A once blighted plot on Prospect Avenue now sees fertile soil that feeds a community.
By Sean Adams
WCBS New York
Nov 14, 2016
“The population now is mostly Mexican population, so you’ll see papalo, pipicha, epazote, cilantro. There are some African-Americans as well in the garden, so you’ll see collards, and kale, and swiss chard,” Washington said.
It’s healthy, nutritious food that otherwise would be too expensive or not available.
“Vegetables and herbs that you find in the community garden are really used to sort of augment what you can’t find in our neighborhoods,” Washington said.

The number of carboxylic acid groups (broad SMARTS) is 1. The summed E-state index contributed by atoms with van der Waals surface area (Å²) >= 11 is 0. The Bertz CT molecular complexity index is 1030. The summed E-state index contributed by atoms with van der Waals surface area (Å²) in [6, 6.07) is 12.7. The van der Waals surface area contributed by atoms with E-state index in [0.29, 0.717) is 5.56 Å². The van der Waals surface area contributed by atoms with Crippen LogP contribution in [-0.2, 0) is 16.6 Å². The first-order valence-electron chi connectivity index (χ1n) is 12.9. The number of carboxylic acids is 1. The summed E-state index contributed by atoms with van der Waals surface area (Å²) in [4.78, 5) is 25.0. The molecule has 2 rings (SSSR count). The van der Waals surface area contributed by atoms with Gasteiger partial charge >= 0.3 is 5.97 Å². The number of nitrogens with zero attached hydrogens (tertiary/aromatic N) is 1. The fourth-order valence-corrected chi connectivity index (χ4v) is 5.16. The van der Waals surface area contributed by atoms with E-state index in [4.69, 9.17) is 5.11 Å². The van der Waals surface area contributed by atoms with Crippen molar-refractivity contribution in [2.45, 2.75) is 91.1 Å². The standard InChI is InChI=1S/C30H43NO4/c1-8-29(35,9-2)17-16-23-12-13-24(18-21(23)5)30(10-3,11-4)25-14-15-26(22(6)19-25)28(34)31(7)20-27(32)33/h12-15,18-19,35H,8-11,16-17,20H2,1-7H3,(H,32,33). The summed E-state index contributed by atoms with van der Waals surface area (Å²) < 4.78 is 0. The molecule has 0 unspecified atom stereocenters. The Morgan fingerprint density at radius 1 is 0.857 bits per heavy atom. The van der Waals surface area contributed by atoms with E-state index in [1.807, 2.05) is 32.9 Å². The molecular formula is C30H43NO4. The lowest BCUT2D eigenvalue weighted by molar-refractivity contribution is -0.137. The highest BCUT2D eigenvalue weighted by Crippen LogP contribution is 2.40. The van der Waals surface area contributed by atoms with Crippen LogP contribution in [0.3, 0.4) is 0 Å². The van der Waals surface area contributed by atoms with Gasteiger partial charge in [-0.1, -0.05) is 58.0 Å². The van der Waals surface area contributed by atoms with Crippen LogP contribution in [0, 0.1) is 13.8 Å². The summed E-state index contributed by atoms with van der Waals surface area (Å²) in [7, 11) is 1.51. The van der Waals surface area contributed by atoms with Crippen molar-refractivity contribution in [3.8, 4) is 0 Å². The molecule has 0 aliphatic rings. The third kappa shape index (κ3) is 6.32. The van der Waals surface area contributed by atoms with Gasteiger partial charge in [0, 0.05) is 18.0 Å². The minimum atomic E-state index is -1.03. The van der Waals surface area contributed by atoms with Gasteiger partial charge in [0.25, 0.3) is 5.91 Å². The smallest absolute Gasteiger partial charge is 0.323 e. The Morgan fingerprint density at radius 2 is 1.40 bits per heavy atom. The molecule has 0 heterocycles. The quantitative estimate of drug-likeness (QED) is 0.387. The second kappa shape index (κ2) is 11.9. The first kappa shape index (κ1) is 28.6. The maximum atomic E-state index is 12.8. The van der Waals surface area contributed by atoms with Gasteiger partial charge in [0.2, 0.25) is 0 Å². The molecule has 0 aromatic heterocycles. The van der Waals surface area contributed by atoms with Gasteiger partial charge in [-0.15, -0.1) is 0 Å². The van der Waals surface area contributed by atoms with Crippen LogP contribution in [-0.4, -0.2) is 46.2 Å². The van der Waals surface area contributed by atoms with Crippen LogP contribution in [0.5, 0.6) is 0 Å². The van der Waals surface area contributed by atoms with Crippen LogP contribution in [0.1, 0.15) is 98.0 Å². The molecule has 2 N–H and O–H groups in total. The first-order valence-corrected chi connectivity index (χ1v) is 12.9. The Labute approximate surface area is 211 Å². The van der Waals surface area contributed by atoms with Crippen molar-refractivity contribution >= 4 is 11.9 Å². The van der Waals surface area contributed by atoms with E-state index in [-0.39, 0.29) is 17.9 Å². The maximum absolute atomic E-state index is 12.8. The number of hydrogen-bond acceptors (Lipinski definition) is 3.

The organization WhyHunger is a crucial ally.
“And so what Hungerthon does is really get at the heart of the manner, to make people understand that the real cause of hunger is poverty, so how do we change that dynamic,” Washington said.